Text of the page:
A week after President Trump’s administration withdrew federal guidelines for dealing with transgender students, New York City rolled in new ones that will force teachers to ask students what their preferred pro-nouns are, encouraging them to use neutral pronouns for everyone. These include gender-neutral pronouns that go beyond “he” and “she.”
The city, in 2014, already rolled in some new laws that require schools to document and use a students preferred name and gender pronouns on all official paperwork, as well as in the classroom. Schools also provide resources to help children who are transitioning, or questioning their sex. Transgender students are also allowed to use whatever locker rooms match their preferred gender.
Jared Fox, the NYC Department of Education’s LGBT liaison, says these guidelines were created on a needs basis, and will continually be updated as new issues arise.
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The city decided to expand its guidelines after hearing from students, families and staff who wanted stronger direction, said Jared Fox, the NYC Department of Education’s LGBT liaison. The new guidelines address not only transgender children, but all gender nonconforming students.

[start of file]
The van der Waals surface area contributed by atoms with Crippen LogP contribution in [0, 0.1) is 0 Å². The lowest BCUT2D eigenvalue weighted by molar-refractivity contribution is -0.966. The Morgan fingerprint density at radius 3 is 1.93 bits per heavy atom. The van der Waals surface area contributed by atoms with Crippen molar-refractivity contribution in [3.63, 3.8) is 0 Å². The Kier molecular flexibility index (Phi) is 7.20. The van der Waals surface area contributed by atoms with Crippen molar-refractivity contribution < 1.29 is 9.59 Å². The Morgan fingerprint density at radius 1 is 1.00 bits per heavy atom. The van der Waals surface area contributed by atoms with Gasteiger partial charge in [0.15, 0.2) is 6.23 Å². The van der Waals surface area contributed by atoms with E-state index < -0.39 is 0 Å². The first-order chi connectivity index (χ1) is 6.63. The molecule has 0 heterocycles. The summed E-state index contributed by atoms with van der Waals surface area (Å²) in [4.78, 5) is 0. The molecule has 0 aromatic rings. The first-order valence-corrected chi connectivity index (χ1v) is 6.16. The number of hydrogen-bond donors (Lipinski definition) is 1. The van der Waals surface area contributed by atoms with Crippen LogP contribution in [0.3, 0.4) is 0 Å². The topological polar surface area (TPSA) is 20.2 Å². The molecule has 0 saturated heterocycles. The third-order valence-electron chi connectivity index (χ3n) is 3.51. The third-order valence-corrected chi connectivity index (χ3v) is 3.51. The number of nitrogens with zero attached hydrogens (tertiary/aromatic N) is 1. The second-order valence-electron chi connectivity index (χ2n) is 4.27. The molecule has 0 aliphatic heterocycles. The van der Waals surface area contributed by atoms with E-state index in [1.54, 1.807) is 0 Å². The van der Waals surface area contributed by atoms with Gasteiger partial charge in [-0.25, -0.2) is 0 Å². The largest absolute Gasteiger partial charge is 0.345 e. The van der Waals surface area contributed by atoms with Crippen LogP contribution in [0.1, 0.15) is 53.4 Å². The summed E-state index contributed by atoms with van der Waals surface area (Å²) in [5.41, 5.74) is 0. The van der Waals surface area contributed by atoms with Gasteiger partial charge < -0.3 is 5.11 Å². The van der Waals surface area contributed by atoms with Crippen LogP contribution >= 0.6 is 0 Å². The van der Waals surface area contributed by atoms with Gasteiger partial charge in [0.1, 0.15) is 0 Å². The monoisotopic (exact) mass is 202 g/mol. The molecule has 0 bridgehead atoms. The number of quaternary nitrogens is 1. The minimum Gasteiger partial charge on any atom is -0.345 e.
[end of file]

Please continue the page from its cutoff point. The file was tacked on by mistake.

In many ways, this guidance is just a first draft. Fox says the department plans to continually update it based on the needs of students and teachers.
New York City’s move comes at a particularly fraught time for LGBTQ students nationwide. The Obama administration told schools in May 2016 to allow transgender students to use bathrooms consistent with their gender identities, but the Trump administration rescinded that guidance last week, calling it an example of federal overreach and arguing that such decisions should be made at the state and local level.
Fox said he is proud that New York City, home to the largest school district in the country, is dedicated to providing a safe learning environment for all students.
“I’m thankful for us to have a document that has the Department of Education logo on it, that says to young people, ‘Your identity matters, and who you are matters.’ That sends a really strong message,” Fox said.